[imagesource: Reon Pocket]
Not to put too fine a point on it, but Cape Town feels like a polar region at the moment.
I wouldn’t say no to a personal heater under the circumstances.
By the same token, summer this year was pretty ridiculous, and stepping out of an air conditioned office into the outside world was like walking into a solid wall of impenetrable heat.
SONY was obviously taking note of the fact that weather seems to be more extreme these days when it designed the Reon Pocket.
Per Popular Mechanics:
Reon Pocket, which is about the size of a Blackberry smartphone and looks like an Apple Magic Mouse, can cool your body by up to 23 degrees Fahrenheit on sweltering days. But it can also warm you up during the winter, maxing out at an additional 14 degrees Fahrenheit.
To use the device, you slide the cooling (or heating) unit into a specially designed inner pocket on a t-shirt that sits between your shoulder blades.
Once you’ve equipped your shirt with the cooling device just below your neck, download the free Reon Pocket app on the Google Play market or the App Store for iOS devices.
From there, you can toggle between cooling and warming and adjust the temperature with one touch.
Looks simple enough:
The device must make contact with your skin in order for it to work. It uses the Peltier effect, a concept in thermodynamics, to do the actual cooling.
The Peltier effect relies on a thermocouple, or a small sensor that measures temperature through two wire legs, which are welded together on one side, forming a junction. When that junction sees a change in temperature, it creates a voltage. That, in turn, helps the thermocouple take heat measurements.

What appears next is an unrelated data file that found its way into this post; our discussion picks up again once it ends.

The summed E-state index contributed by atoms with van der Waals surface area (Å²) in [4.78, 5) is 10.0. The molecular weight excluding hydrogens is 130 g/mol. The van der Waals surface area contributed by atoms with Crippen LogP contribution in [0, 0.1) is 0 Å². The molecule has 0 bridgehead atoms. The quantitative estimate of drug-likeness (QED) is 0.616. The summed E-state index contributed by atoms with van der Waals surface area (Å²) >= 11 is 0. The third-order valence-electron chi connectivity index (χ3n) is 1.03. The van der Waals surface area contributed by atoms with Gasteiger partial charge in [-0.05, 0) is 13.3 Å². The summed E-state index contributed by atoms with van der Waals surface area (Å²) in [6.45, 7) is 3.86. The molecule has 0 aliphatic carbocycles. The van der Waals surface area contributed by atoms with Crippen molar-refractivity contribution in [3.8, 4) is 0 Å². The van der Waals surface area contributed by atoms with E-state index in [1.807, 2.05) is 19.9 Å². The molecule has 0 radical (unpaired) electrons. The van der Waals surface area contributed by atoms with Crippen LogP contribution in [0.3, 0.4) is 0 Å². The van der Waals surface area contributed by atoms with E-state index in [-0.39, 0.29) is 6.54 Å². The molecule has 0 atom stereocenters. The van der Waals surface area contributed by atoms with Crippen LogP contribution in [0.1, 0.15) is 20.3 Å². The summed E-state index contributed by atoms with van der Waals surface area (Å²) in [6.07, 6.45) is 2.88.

As an electric current passes through the thermocouple circuit, heat is created at one side of the junction, and absorbed at the other side. To heat or cool, the Reon Pocket just needs to take a temperature measurement through this apparatus, and either absorb heat to create a warming sensation, or release it to create a cooling effect. There’s a built-in fan for that purpose.
The built-in lithium battery lasts between two and four hours depending on the settings that you use. It takes two and a half hours to fully charge, using a USB charger once the battery is depleted.
Behold, the future of personal cooling systems:
The device itself will set you back around $172 (roughly R3 000) and is currently only available in Japan. The t-shirt will cost you an additional $20 (roughly R340).
There’s no way of knowing when it will make its way to South Africa.
When it does, here’s a pro tip – for less than R100, you can just sew a pocket onto a t-shirt yourself.
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